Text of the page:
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Is the rise of male make-up a sign of a new era of masculinity?

TextOliver Lunn

From Ezra Miller to Sean Pablo, is the ubiquity of men in make-up across broader spheres indicative of a turning tide?

Will a man in make-up ever not be a punchline in crass schoolboy jokes by Jeremy Clarkson and his ilk? Will a man’s glossed lips and bronzed cheeks ever be seen not so much as a statement, a mark of otherness, but rather, nothing to bat an eyelid at? Will a man in make-up ever be 100% socially accepted, like a woman in make-up?

Make-up wasn’t always so gendered. Look at 18th century England and those dudes with pale powdered faces and bright red lips. The pasty look was popular among high society, their paleness a mark that they could afford to stay indoors and do shit all. If it was accepted back then, maybe it can happen again – minus the connotations of social status. Maybe this year the conditions are ripe.

“Is 2019 the year men’s make-up goes mainstream?” was the question Vogue posed just last month. The headline looms above an image of Jared Leto with eyeliner and foundation. In the article, luxury brands such as Chanel, Tom Ford and Marc Jacobs are cited as architects of this new male beauty landscape, having all launched cosmetic lines specifically for men in 2018.

It was a calculated step by the brands, of course. They were simply reacting to a growing cosmetic appetite among young males. In 2016, 15% of UK men under the age of 45 bought make-up, according to a 2018 report by The Future Laboratory. By 2020, the same report predicts that the male beauty and grooming market is set to be worth more than £47bn ($60bn, €53bn).

The backdrop for this imminent “mainstreaming” of male make-up is more favourable than it was, say, 10 years ago. Fixed ideas about masculinity are increasingly coming under the microscope, not just in progressive circles, but yes, in the mainstream. Gillette caused a stir by confronting toxic masculinity in an ad, just as Lynx caused a stir by ditching their macho man-chased-by-scantily-clad-women ads to sell deodorant. Cynics will see the iffy side of brands cashing in on a wave of wokeness. But surely the positive end result is what counts? Surely everyone benefits from these brands being – gulps – patted on the back for their efforts?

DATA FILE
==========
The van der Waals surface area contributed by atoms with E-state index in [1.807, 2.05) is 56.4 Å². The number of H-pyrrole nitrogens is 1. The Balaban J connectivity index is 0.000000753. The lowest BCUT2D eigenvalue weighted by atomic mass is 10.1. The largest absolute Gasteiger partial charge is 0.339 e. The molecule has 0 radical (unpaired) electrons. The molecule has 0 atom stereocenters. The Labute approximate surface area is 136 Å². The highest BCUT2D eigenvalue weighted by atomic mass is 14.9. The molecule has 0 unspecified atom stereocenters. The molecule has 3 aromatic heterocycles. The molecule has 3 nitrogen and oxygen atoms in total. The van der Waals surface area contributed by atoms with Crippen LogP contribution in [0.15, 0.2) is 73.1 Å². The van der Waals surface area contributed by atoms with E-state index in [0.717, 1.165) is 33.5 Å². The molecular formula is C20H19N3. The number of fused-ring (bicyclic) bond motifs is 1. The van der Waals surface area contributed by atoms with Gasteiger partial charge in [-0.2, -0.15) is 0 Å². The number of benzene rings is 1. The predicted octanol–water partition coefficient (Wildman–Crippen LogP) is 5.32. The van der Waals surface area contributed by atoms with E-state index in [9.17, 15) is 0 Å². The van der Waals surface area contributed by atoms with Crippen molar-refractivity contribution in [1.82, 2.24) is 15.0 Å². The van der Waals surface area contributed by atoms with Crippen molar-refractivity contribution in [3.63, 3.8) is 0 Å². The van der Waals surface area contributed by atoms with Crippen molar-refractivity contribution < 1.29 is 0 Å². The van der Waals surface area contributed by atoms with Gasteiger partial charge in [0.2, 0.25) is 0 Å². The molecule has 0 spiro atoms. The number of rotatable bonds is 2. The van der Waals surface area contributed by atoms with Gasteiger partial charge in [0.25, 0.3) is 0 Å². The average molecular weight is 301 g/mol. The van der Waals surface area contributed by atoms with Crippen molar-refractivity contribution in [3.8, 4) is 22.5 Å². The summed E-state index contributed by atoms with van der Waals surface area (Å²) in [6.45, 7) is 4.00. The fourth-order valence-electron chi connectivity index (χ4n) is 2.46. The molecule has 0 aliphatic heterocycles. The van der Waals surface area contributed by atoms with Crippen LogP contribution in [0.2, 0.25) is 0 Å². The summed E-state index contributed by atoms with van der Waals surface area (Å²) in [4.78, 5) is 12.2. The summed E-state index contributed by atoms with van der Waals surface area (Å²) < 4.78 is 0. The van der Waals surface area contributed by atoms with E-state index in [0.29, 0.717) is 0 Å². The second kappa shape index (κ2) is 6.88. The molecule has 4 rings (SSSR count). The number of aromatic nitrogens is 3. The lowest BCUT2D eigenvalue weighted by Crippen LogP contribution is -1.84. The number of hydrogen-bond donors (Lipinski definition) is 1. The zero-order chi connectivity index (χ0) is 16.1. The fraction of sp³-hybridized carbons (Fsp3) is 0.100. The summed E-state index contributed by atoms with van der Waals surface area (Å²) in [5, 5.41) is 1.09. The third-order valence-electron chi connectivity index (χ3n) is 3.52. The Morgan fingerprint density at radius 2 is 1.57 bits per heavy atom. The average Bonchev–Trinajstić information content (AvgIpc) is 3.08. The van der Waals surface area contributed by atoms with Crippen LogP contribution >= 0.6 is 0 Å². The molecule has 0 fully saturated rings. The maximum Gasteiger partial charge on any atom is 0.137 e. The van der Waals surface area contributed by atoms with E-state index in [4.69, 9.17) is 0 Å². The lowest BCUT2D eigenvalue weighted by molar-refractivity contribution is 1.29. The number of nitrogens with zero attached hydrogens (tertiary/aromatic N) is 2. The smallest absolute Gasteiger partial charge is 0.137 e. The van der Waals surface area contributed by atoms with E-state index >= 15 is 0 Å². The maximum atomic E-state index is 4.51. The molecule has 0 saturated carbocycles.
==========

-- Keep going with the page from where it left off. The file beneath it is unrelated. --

As always, there is a backlash. The likes of Piers Morgan (he called the Gillette ad “emasculating”) feed into the fear of judgement surrounding men in make-up. It shows how instilled rigid ideas of masculinity truly are. For some, the only tolerable men in make-up are those onstage. If you’re David Bowie, fine. If you’re in an 80s New Romantic band, sure. Anything neatly contained under the broad umbrella of ‘performance’ is absolutely fine, so long as it doesn’t creep into the aisles of Waitrose, the platforms of Paddington.

What’s more encouraging now, and what’s noticeably changed in recent years, is the ubiquity of men in make-up across broader spheres, whether it’s YouTubers (James Charles and Patrick Starrr) or actors (Ezra Miller and Cody Fern). Even some pro skaters wear eyeliner and paint their nails, like Supreme skater Sean Pablo. Their influence is clear. Where once kids rolled up to the skatepark risking a fat lip for their androgynous style, they’re now generally accepted, their style seen as a hat-tip to their heroes. Skaters, YouTubers, actors – all are feeding into a growing acceptance of men in make-up, ushering in a new era of masculinity.

Beyond style, though, men wear make-up for different reasons. It’s not always about self-expression, about imitating Robert Smith or the newest K-pop star. For some, it’s about boosting confidence and kicking low self-esteem about poor skin to the curb. So they can be themselves. So they can leave their flat and feel comfortable in their own skin. Male cosmetics go way beyond the show biz glitz of magazine cover models and pop singers under the spotlight.

Visibility of men in make-up is key in driving wider acceptance. To make it not necessarily the norm, not the dominant trend, but common at the very least. The more people see men in make-up, the more confidence other men will have to run with it themselves and not feel like they’re taking some great leap of faith. And that’s the point. It shouldn’t feel like every time you apply a shade of tinted eyebrow pencil you risk being verbally abused in a pub on a Friday night.

Not every man, of course, will willfully reach for eyeliner or matte moisturising balm. But to have that choice – to see it in the men’s aisle at Boots – is essential. And with brands waking up to gender fluidity, to the idea that not every guy aspires to look like Channing Tatum, this choice is emerging. What does it mean for the future of male cosmetic beauty? One would hope a broader embrace of gender fluidity and a plurality of types and trends. That’s how we reach a point where male make-up isn’t narrowly seen as a marker of what tribe you belong to, like: I wear X therefore I am Y. It’s also how we dispel the idea that you’re less masculine if you use eye shadow.

Just as gender is less clearly defined today, make-up and masculinity are no longer mutually exclusive. There’s space, in other words, for a new kind of masculinity. As Chanel put it in a statement attached to its male cosmetics launch: “Beauty is not a matter of gender, it is a matter of style.” And as more brands follow suit, taking tentative steps into male cosmetics, slowly but surely we’re inching towards a time where men can do whatever the hell they like with blusher and bronzer. With zero fear of raising so much as a (pencilled) eyebrow.

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